Right. Oh, so my MOS, my job was 0411. I can't believe I remember that number 0411, which means that I was in.. What did I do? I punched in downed equipment. So I had to make sure that things were combat ready. And if things weren't combat ready, I'd get on the phone and say, Hey, what's going on with that Humvee or something? And so that was my responsibility.
And I would expect that there were not many women back then.
Right. Back then there were only 5% women. Now I think there's more. There might be 13%, but there was only..
How was.. What was that like?
Oh, I liked it. I was around a lot of guys, I liked it. Yeah, well, my, my mission was to find a husband. And if I couldn't find a husband, then I was going to have a baby. And so, yeah, yeah, I was having a great time.
I have a question non related to..
Am I saying too much? Have I..?
There is no such thing is too much.
Everyone has their own, you know, like definition of too much.
No, no, no. I have no limits, apparently.
Well, I mean, if you're ready to share it, why not do that? I have a question which is not related to your experience much, but what is..? Is there any sort of a nickname for people who are in the Marine?
Oh, like jarhead. Leathernecks. Yeah.
The reason why I ask is that in, in Russia, I know that there is this collocation, which is in Russian is Морские котики. So basically, like marine cats.
Seals? Oh the seals.. Yeah.
I usually pictured it like a cat.
Oh, we're devil dogs. We weren't seals. Devil dogs.
Yes, yes. Devil dogs and Leatherneck and all those names are associated with history of how how Marines had approached a battle. They came out of in World War One, out of the forest, German forest, like double dogs. So they're called it Devil Dogs. Leatherneck is wearing.. Has something to do with our uniform having to wear leather. So in case someone sliced us, there would be leather. In old days. Way back..
Oh my God. I'm astonished.
I guess, because they shaved their heads. You know, their heads are like a jar or they're stupid. I don't know.
Wow. Really over the course of us having, you know, the podcasts and everything.. I have.. You never cease to amaze me. Really.
I'm going to repeat that all the time. I've never heard about Iran or Japan. I do remember you once mentioned being in the Marine Corps, and at that moment I was like, What?! Fantastic. So and Masha, what about you? What would you say was your decision that kind of change your whole life?
Probably not decisions about things that are major changes were, like, probably, having a baby because it changes you as a person I guess. As I'm not talking about like life routines and everything, but I mean, like I became more tolerant, I became more patient, I became.. Well I became a slightly better version of myself. And then I guess moving to Novosibirsk. Moving from Novokuznetsk to Novosibirsk, because if it hadn't been for this thing, I wouldn't have started to work at BigAppleSchool, for example. That's kinda it. Well, I guess there are some other things, but I probably wouldn't wouldn't talk about it.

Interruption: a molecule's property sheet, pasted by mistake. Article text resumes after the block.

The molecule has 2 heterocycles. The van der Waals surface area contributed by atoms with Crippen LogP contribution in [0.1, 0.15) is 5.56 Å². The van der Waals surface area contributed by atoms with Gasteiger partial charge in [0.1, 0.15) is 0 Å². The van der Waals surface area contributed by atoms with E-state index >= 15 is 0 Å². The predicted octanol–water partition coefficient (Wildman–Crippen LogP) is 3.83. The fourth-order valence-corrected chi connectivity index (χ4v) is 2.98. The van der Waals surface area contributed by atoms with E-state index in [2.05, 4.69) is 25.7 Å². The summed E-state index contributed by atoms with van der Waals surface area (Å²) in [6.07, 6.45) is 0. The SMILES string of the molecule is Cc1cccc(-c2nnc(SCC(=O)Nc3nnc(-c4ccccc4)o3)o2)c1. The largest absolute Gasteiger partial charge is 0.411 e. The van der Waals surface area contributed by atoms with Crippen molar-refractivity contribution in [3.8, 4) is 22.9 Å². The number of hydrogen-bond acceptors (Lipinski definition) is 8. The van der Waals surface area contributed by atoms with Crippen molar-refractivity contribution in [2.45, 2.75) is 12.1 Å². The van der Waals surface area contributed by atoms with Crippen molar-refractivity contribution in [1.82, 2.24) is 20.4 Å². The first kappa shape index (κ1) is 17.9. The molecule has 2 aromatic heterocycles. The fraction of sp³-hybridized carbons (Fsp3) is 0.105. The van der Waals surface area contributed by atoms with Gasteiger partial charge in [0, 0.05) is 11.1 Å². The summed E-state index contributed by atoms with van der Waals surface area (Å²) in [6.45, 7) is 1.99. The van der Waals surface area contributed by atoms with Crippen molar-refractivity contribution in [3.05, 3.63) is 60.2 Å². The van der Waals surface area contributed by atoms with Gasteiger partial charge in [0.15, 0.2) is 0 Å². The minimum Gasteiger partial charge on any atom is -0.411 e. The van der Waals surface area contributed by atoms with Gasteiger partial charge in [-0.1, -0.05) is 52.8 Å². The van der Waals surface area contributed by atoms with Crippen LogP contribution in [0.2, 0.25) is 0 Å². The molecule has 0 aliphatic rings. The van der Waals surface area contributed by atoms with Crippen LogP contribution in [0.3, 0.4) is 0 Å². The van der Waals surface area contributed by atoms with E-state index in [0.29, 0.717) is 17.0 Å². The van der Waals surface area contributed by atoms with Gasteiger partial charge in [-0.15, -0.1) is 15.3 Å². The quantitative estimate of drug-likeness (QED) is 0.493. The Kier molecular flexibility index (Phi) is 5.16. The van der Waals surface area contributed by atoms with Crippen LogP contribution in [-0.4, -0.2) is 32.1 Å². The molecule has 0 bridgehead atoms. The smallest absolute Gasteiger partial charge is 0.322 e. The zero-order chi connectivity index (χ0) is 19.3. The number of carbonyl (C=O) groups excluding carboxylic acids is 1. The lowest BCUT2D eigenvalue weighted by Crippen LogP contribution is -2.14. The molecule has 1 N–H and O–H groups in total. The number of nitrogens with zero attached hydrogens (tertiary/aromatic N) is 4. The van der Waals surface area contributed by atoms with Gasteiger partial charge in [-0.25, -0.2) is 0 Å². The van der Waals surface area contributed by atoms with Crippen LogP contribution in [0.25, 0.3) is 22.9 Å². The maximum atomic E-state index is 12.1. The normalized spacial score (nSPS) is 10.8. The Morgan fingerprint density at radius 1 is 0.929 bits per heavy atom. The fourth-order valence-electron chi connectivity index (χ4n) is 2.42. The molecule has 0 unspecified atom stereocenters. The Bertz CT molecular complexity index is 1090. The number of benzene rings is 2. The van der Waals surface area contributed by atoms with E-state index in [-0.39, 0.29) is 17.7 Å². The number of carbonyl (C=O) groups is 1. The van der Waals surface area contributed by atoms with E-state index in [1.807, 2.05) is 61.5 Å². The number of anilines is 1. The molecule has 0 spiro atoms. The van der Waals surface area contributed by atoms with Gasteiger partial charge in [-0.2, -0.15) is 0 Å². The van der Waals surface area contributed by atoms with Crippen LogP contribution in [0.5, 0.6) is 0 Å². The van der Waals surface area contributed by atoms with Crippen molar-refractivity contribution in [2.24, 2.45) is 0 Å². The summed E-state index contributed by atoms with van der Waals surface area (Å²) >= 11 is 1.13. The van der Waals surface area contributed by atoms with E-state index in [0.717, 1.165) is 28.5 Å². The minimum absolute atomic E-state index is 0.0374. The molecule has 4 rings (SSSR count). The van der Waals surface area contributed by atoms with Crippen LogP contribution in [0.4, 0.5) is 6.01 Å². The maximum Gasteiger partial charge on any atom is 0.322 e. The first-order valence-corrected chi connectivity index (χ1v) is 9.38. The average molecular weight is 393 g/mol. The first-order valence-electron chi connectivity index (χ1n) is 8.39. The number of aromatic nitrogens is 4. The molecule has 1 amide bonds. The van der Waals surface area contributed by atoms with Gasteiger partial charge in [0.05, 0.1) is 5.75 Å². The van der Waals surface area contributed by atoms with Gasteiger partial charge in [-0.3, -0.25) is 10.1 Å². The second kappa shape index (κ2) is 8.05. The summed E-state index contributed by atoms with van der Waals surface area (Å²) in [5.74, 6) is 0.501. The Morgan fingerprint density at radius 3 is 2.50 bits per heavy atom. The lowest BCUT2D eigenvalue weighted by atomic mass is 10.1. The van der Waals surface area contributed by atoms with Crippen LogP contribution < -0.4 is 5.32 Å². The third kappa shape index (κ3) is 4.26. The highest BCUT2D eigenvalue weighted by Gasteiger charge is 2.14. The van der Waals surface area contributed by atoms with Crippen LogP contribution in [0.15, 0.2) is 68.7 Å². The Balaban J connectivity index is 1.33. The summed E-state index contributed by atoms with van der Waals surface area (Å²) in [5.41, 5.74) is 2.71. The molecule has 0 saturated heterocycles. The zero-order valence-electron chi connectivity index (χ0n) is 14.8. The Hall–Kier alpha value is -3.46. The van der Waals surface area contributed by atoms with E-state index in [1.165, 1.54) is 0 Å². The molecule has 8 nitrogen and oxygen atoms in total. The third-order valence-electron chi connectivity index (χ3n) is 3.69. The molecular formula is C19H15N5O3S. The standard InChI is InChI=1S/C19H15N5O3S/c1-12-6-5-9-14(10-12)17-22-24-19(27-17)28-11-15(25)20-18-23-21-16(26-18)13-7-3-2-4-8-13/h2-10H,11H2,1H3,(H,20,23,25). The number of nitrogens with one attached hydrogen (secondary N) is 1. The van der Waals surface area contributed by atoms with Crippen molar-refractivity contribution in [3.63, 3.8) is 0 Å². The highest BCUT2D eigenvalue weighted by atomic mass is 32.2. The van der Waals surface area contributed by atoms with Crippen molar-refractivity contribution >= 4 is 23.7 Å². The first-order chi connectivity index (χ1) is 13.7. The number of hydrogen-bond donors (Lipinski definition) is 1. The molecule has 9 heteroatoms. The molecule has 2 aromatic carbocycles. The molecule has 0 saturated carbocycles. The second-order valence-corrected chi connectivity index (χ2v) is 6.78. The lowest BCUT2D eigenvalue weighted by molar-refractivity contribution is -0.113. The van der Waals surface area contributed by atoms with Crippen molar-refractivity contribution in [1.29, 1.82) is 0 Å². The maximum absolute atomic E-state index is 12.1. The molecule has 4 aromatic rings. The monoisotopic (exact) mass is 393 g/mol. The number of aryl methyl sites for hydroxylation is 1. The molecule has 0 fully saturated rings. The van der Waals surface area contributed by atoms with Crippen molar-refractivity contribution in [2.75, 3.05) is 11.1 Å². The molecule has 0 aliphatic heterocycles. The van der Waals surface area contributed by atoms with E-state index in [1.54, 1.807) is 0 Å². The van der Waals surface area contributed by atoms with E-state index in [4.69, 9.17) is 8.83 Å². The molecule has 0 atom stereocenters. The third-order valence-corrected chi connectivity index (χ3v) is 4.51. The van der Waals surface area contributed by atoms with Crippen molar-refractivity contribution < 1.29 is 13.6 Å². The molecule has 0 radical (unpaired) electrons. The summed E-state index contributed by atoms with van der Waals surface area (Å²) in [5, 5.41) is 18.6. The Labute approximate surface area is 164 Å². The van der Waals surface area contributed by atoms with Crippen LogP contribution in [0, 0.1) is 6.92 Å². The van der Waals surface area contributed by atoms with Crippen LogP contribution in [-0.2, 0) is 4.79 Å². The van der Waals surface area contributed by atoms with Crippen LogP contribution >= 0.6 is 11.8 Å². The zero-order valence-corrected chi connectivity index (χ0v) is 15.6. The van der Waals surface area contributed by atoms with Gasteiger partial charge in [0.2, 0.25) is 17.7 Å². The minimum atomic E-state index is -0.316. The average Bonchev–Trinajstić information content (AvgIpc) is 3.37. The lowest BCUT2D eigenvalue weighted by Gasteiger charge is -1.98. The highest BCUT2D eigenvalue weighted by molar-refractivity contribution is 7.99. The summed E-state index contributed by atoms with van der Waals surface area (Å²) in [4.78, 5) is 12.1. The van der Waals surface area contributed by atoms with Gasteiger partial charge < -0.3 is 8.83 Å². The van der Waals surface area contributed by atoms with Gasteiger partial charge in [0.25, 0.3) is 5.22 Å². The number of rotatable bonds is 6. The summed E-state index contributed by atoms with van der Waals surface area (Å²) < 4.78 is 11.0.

Okay. All right. I sometimes think about, you know, while I was preparing for the podcast, I thought, what would be my decision? I realized that there's only one major decision that stands out. The biggest one. It is not, you know, applying for university or anything like that. But that was applying for Fulbright. 'Cause when I was applying, I had never thought about it before. You know, it was my professor who's like, Have you ever considered applying for Fulbright and I'm like, the full, full what? I'd never heard about that. And so she told me about that. And I applied, you know, just out of curiosity, Okay, if I get it, I get it. If I don't, I don't know. Not a big deal. And then you got it.
Yeah, that's impressive. Very impressive.
Yeah. After, you know, like after three stages of this application process, I got an email that, Hey, you have been selected. And I was like, What? Wait, what? Oops, sorry. See how emotional I am? Like, Me?? Selected?? And just so you understand, I had no knowledge of the U.S. until back then. Like, I knew the capital. I knew that, okay, there were 50 states. And then I got my letter about Brandeis University in Massachusetts. I had to Google like, Okay, Massachusetts. What part of the U.S. is that? Okay, I had to read about that. And then, now I think about it, how it drastically changed my whole life. Like all this chain of events. So experiencing a new culture, new mentality. Actually, leaving to live in another country.
Until then, I've only moved to another region that was huge. So meeting people. And I think that kind of sparked my interest in pursuing, you know, further education. So now I'm like, I want to apply for university, I want to get full education like a master's degree in another country to see how different that is. So yeah, and just seeing this whole new universe just changed myself, changed me as a person as much like..
Is it..? That's great because you get to see a different perspective because when I was in the Philippines it was like just the Filipino mentality. I was just in a bubble.
Yeah, but when I got out of my country, Oh, okay, we have this other side of the world, they think differently. And..
Now, that's why every time people ask me, So how are you? How is you're being a Filipino? And I always tell them, Well, I'm I'm not from the Philippines. I'm a citizen of the world.
That kind of feels like it. You know, when you start, when you move to another country, you know. So you see how.. Okay. I'm trying to find correct.. How different your nation is or people in your country are sometimes. Yeah. That's.. And I understand that if that had me for Fulbright, I would never have gone to the U.S. because I'm from I'm from a poor family. I wouldn't have even, you know, made enough money or saved enough money to fly there because that's expensive. But this grant, you know, since it's a fully funded grant, they paid for everything, the visa for the flight for, you know, the housing, the food, everything.